One of the mysteries of the English language finally explained.
A verb that does not follow the normal pattern of inflection.‘there are some differences in irregular verbs between British and American English’
- ‘At a certain age children use the regular past tense for irregular verbs: "I digged a hole."’
- ‘Many irregular verbs exhibit changes in the middle vowel for one or both of the last two principal parts (sing, sang, sung) and have an en inflection for the ed participle (speak, spoke, spoken).’
- ‘Some irregular verbs also have regular forms: sew, sewed, sewn but also the regular sew, sewed, sewed.’
- ‘A clue comes from the fact that irregular verbs are often the most frequently occurring verbs.’
- ‘Unlike regular verbs, irregular verbs (about 150 in all) do not have past forms which can be predicted:’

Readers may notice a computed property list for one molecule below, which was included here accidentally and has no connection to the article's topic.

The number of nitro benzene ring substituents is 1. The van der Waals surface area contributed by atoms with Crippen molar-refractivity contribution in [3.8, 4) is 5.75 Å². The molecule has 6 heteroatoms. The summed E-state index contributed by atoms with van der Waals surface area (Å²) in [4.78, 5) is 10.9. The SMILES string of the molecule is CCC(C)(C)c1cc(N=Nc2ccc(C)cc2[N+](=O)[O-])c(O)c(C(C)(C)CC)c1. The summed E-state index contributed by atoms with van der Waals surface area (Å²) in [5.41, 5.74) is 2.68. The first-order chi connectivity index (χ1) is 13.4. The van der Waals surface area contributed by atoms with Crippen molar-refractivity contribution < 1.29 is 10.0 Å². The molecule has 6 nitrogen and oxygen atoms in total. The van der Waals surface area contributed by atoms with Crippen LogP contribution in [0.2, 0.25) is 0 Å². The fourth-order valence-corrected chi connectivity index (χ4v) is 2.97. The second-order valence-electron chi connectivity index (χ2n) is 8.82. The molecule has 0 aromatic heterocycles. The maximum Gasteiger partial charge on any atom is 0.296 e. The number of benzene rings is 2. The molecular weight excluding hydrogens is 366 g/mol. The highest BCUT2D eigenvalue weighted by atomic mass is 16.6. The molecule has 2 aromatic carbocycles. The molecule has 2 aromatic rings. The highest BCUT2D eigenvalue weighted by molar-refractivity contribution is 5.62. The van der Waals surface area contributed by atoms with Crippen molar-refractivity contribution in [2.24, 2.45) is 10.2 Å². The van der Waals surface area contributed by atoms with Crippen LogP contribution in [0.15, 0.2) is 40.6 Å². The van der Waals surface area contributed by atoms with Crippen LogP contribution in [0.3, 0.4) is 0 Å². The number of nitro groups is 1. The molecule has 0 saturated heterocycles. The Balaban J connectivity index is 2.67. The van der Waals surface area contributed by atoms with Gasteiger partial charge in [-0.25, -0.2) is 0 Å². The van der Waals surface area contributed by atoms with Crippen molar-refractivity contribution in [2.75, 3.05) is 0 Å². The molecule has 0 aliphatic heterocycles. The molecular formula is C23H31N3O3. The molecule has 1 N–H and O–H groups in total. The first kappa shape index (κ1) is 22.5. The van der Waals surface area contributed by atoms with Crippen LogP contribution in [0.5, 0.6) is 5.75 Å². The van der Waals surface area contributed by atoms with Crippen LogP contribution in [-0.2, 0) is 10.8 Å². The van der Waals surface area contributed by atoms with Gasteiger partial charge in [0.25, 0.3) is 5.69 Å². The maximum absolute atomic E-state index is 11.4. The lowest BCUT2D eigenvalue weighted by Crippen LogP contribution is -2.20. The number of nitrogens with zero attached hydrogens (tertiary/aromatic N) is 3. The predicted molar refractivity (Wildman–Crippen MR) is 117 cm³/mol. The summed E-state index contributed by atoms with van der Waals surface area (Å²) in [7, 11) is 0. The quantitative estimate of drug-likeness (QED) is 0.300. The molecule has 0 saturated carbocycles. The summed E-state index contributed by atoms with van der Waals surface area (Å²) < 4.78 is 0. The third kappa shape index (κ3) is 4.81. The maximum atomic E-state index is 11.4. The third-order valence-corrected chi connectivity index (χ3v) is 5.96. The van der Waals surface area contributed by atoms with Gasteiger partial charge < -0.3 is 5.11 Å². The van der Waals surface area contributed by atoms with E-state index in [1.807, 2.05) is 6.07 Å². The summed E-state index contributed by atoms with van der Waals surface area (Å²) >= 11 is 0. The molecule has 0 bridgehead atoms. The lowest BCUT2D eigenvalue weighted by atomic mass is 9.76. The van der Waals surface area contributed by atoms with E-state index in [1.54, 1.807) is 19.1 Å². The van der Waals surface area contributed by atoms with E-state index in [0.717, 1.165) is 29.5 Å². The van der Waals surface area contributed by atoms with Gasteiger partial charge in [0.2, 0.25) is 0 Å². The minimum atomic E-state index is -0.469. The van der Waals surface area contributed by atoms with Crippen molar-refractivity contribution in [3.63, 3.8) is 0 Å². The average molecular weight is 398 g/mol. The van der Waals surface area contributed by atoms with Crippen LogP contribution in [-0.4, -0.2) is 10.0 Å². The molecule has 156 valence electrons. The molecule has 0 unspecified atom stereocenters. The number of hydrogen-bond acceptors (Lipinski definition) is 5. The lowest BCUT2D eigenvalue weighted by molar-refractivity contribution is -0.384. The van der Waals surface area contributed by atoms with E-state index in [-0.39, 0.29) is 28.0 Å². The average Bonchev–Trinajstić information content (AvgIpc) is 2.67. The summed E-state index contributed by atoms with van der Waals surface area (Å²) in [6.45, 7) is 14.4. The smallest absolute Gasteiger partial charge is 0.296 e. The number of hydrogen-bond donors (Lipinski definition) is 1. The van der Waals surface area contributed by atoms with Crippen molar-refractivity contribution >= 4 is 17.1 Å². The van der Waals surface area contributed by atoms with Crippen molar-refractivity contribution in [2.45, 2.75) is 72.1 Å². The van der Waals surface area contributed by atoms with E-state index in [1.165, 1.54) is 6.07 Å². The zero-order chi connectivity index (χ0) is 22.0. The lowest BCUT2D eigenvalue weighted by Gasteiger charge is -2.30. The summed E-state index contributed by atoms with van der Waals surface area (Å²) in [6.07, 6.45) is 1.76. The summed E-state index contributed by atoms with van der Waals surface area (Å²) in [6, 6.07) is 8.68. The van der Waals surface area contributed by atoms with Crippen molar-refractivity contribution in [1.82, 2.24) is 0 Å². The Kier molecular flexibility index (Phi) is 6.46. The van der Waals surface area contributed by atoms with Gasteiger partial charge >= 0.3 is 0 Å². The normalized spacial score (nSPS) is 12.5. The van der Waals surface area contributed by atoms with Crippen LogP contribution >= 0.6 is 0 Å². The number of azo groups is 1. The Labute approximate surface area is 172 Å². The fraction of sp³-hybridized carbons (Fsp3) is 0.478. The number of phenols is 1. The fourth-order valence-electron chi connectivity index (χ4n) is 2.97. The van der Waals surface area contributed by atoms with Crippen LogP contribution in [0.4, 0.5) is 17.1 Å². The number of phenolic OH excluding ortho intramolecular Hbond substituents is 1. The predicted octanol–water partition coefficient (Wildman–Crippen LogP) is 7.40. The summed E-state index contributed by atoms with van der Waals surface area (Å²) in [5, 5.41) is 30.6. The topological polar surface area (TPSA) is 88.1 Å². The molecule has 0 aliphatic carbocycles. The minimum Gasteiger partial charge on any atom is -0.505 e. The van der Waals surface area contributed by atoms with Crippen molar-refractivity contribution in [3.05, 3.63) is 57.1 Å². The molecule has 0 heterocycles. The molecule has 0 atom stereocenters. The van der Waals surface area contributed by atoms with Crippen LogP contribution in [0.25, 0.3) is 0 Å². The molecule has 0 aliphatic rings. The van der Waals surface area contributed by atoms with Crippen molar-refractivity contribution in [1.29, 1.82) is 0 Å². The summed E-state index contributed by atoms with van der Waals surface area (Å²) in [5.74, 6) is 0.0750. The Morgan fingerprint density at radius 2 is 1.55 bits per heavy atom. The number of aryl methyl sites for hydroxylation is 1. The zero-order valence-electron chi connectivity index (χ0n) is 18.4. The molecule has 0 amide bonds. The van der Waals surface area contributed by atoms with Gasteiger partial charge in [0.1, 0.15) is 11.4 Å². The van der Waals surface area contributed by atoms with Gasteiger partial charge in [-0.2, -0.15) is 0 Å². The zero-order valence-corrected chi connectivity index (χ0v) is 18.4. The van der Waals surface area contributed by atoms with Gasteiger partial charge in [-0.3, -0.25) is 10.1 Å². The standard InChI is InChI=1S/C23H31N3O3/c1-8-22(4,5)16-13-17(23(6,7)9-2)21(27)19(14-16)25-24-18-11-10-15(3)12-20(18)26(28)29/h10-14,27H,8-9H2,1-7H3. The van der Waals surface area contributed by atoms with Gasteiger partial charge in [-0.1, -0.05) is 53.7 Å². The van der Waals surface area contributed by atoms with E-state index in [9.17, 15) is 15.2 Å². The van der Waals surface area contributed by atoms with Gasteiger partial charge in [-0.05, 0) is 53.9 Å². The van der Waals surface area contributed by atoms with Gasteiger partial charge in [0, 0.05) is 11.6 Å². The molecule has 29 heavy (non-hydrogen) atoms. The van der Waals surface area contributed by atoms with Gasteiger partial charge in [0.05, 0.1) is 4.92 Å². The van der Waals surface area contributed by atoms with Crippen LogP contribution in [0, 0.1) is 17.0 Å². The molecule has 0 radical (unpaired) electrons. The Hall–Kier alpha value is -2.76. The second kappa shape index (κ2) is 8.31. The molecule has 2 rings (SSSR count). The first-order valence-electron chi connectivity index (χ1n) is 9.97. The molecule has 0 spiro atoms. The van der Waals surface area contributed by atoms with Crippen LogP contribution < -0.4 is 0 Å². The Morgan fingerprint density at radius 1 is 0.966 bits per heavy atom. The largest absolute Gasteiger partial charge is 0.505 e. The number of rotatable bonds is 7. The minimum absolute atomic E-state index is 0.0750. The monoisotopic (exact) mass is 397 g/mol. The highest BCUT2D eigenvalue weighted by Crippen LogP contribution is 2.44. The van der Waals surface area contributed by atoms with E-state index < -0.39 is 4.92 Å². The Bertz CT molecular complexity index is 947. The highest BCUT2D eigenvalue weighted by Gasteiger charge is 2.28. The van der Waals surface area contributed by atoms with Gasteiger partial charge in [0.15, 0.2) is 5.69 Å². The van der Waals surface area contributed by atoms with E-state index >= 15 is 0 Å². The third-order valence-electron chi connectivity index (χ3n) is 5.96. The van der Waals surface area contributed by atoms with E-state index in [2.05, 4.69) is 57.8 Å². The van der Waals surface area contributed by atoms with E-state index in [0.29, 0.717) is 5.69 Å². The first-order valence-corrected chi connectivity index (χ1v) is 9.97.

- ‘When she comes to me with questions about genitives and datives and irregular verbs, I feel useful again, the custodian of an ancient wisdom handed down from generation to generation.’
- ‘Learning the many different conjugations of Spanish irregular verbs is possibly the most difficult part of learning Spanish for most students.’
- ‘There is a comprehensive but compact explanation of grammar, including tables and irregular verbs.’
- ‘Another wonderful aspect of Arabic is that it doesn't have irregular verbs, unlike, for example, French.’
- ‘In some ways, English is highly unsuited to its role; it has 200 irregular verbs, where Swahili, for example, has none.’
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